Tyneham & Worbarrow
… where time stopped in 1943
The Taylor Family
She was not born there and she did not die there but she spent the happiest days of her life there and her ashes rest there. A simple genuinely heartfelt gesture during the dark days of World War II has made the name of Helen Taylor synonymous with the Dorset village of Tyneham.
The villagers, evacuated from Tyneham on the orders of the War Department have not been allowed to return to their homes. For the full story of the events that took place there in December 1943 see our feature “Tyneham – the Village that Peacetime Betrayed.” And there are photographs in the photo section.
Helen Beatrice Taylor was born at Tincleton on the 14th of September 1901 and her sister Harriet Elizabeth on the 16th of March 1892 to William and Emily Taylor. The sisters, known as Beattie and Bess, ran the laundry for Tyneham House, home to the Bond family. Helen always considered Tyneham her home but after the forced evacuation from the village she lived at Corfe Castle until 1994 when she went to live in a nursing home at Swanage.
Neither Helen nor her sister Harriet Elizabeth (Bessie) or their half brother Charlie ever married. Helen had suitors but it is thought she did not marry because she wished to look after her older sister and half brother. Charlie Meech is credited with saying one day on his return home after a hard days hedging “saw old Thomas Hardy sitting in his garden…wasting his time…writing.”
At Corfe Castle they lived a happy self-
The sisters had an elder brother, Arthur Henry Taylor, born on the 8th of March 1890. Arthur started his schooling at Tincleton, where he was one of twenty pupils. The Headmistress lived on the premises. Arthur showed early promise and was taken under the wing of a clergyman who furthered his education. Accepted by Cambridge University, from there he entered the army and rose to the rank of Captain, receiving the MC and MBE. His death in Jerusalem on the 30th of November 1929 was the result of a tragic accident. It seems he had worked with Lawrence of Arabia and introduced Helen to him at Tyneham.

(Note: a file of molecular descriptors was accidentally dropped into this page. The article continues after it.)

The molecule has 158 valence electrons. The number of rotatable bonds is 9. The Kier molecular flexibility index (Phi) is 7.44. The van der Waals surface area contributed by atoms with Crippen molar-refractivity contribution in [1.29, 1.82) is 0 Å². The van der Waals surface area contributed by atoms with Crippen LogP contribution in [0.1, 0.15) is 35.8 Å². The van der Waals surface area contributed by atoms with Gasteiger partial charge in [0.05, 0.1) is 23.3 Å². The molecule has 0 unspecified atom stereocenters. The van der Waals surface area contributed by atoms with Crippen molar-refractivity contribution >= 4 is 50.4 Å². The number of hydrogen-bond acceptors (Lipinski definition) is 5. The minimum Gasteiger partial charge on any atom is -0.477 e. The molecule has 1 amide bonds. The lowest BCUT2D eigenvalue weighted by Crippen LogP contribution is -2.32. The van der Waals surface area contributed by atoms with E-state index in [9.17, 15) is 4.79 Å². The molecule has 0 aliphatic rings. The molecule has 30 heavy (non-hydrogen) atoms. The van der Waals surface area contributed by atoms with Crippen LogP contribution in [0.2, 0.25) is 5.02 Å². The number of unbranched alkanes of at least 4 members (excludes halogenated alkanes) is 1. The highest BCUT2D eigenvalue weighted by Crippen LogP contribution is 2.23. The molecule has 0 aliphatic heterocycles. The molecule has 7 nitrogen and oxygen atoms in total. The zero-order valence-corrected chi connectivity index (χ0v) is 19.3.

The girls had already lost another brother Bertie and a half brother Bill Meech in the First World War. The CWGC Debt of Honour Register records that “Bertie Taylor, Private; Dorset Yeomanry (Queen’s Own) died on Saturday 21 August 1915 Age 21. He was the son of William Taylor, of Tyneham, Corfe Castle, Dorset; Buried at Helles, Turkey. The Helles Memorial stands at the tip of the Gallipoli Peninsular. It takes the form of an oblelisk over 30 metres high that can be seen by ships passing through the Dardanelles.” William Meech was in the same regiment as Bertie and died on Saturday 26th February 1916 aged 28. He was buried at Alexandria, in Egypt.
Helen died at the age of 97 in May 1999 and was given a half page obituary in the Daily Telegraph of 13th of May 1999, with the headline “Village That Died for D-
Helen was the last person to leave the village in 1943 and she pinned a note to the door of St. Mary’s church that read: “Please treat the church and houses with care. We have given up our homes where many of us have lived for generations to help win the war to keep men free. We shall return one day and thank you for treating the village kindly.”
Helen Taylor & sister Bessie Taylor,
with ‘Polly’ the Pony being led by their mother Emily Taylor